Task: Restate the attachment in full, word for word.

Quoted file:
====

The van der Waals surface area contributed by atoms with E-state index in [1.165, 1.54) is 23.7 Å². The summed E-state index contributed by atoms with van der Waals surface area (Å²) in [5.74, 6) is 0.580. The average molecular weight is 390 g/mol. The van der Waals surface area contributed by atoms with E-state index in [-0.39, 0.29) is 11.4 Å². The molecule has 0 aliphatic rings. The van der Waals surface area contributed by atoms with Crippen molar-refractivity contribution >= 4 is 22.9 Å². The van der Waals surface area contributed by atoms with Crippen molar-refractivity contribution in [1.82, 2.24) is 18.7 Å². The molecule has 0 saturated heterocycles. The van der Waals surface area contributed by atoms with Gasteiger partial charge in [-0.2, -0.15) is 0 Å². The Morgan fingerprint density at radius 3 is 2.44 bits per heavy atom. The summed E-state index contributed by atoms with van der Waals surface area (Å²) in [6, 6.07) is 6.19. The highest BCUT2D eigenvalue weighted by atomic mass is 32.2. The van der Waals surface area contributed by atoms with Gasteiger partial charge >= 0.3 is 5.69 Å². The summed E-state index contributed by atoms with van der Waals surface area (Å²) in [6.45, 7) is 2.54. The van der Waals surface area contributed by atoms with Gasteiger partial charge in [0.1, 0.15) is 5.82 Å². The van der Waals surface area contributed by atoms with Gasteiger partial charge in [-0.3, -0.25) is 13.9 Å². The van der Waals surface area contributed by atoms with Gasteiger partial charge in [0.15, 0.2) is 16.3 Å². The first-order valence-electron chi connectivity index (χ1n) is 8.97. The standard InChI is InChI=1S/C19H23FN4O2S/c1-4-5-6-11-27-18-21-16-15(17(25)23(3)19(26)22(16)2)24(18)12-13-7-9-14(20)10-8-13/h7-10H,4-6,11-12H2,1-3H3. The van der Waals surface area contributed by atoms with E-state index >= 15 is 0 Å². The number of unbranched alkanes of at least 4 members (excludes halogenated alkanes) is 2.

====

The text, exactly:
The van der Waals surface area contributed by atoms with E-state index in [1.165, 1.54) is 23.7 Å². The summed E-state index contributed by atoms with van der Waals surface area (Å²) in [5.74, 6) is 0.580. The average molecular weight is 390 g/mol. The van der Waals surface area contributed by atoms with E-state index in [-0.39, 0.29) is 11.4 Å². The molecule has 0 aliphatic rings. The van der Waals surface area contributed by atoms with Crippen molar-refractivity contribution >= 4 is 22.9 Å². The van der Waals surface area contributed by atoms with Crippen molar-refractivity contribution in [1.82, 2.24) is 18.7 Å². The molecule has 0 saturated heterocycles. The van der Waals surface area contributed by atoms with Gasteiger partial charge in [-0.2, -0.15) is 0 Å². The Morgan fingerprint density at radius 3 is 2.44 bits per heavy atom. The summed E-state index contributed by atoms with van der Waals surface area (Å²) in [6, 6.07) is 6.19. The highest BCUT2D eigenvalue weighted by atomic mass is 32.2. The van der Waals surface area contributed by atoms with Gasteiger partial charge >= 0.3 is 5.69 Å². The summed E-state index contributed by atoms with van der Waals surface area (Å²) in [6.45, 7) is 2.54. The van der Waals surface area contributed by atoms with Gasteiger partial charge in [0.1, 0.15) is 5.82 Å². The van der Waals surface area contributed by atoms with Gasteiger partial charge in [-0.3, -0.25) is 13.9 Å². The van der Waals surface area contributed by atoms with Gasteiger partial charge in [0.15, 0.2) is 16.3 Å². The first-order valence-electron chi connectivity index (χ1n) is 8.97. The standard InChI is InChI=1S/C19H23FN4O2S/c1-4-5-6-11-27-18-21-16-15(17(25)23(3)19(26)22(16)2)24(18)12-13-7-9-14(20)10-8-13/h7-10H,4-6,11-12H2,1-3H3. The van der Waals surface area contributed by atoms with E-state index >= 15 is 0 Å². The number of unbranched alkanes of at least 4 members (excludes halogenated alkanes) is 2.